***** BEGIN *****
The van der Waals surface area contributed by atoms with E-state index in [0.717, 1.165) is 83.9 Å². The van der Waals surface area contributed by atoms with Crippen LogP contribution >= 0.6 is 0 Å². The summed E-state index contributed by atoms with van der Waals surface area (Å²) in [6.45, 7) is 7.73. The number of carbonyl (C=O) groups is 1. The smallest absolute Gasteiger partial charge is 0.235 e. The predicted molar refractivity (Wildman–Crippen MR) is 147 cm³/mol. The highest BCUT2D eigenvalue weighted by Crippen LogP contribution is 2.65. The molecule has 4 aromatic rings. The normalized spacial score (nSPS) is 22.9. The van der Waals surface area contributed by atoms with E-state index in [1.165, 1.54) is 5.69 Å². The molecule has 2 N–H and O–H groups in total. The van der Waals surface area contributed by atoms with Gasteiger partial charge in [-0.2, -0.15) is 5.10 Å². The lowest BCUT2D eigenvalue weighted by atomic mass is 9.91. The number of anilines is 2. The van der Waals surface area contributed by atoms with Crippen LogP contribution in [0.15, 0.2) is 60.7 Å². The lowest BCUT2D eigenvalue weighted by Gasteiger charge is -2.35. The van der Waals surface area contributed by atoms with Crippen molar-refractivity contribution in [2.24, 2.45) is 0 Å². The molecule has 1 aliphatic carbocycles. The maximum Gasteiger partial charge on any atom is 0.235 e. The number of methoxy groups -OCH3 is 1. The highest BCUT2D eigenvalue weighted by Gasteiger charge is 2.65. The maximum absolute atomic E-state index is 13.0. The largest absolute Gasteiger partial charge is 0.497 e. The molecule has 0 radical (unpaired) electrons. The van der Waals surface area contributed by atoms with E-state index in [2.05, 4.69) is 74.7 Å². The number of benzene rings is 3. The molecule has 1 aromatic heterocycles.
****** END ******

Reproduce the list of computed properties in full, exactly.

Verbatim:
The van der Waals surface area contributed by atoms with E-state index in [0.717, 1.165) is 83.9 Å². The van der Waals surface area contributed by atoms with Crippen LogP contribution >= 0.6 is 0 Å². The summed E-state index contributed by atoms with van der Waals surface area (Å²) in [6.45, 7) is 7.73. The number of carbonyl (C=O) groups is 1. The smallest absolute Gasteiger partial charge is 0.235 e. The predicted molar refractivity (Wildman–Crippen MR) is 147 cm³/mol. The highest BCUT2D eigenvalue weighted by Crippen LogP contribution is 2.65. The molecule has 4 aromatic rings. The normalized spacial score (nSPS) is 22.9. The van der Waals surface area contributed by atoms with E-state index in [1.165, 1.54) is 5.69 Å². The molecule has 2 N–H and O–H groups in total. The van der Waals surface area contributed by atoms with Gasteiger partial charge in [-0.2, -0.15) is 5.10 Å². The lowest BCUT2D eigenvalue weighted by atomic mass is 9.91. The number of anilines is 2. The van der Waals surface area contributed by atoms with Crippen LogP contribution in [0.15, 0.2) is 60.7 Å². The lowest BCUT2D eigenvalue weighted by Gasteiger charge is -2.35. The van der Waals surface area contributed by atoms with Crippen molar-refractivity contribution in [2.24, 2.45) is 0 Å². The molecule has 1 aliphatic carbocycles. The maximum Gasteiger partial charge on any atom is 0.235 e. The number of methoxy groups -OCH3 is 1. The highest BCUT2D eigenvalue weighted by Gasteiger charge is 2.65. The maximum absolute atomic E-state index is 13.0. The largest absolute Gasteiger partial charge is 0.497 e. The molecule has 0 radical (unpaired) electrons. The van der Waals surface area contributed by atoms with E-state index in [2.05, 4.69) is 74.7 Å². The number of benzene rings is 3. The molecule has 1 aromatic heterocycles.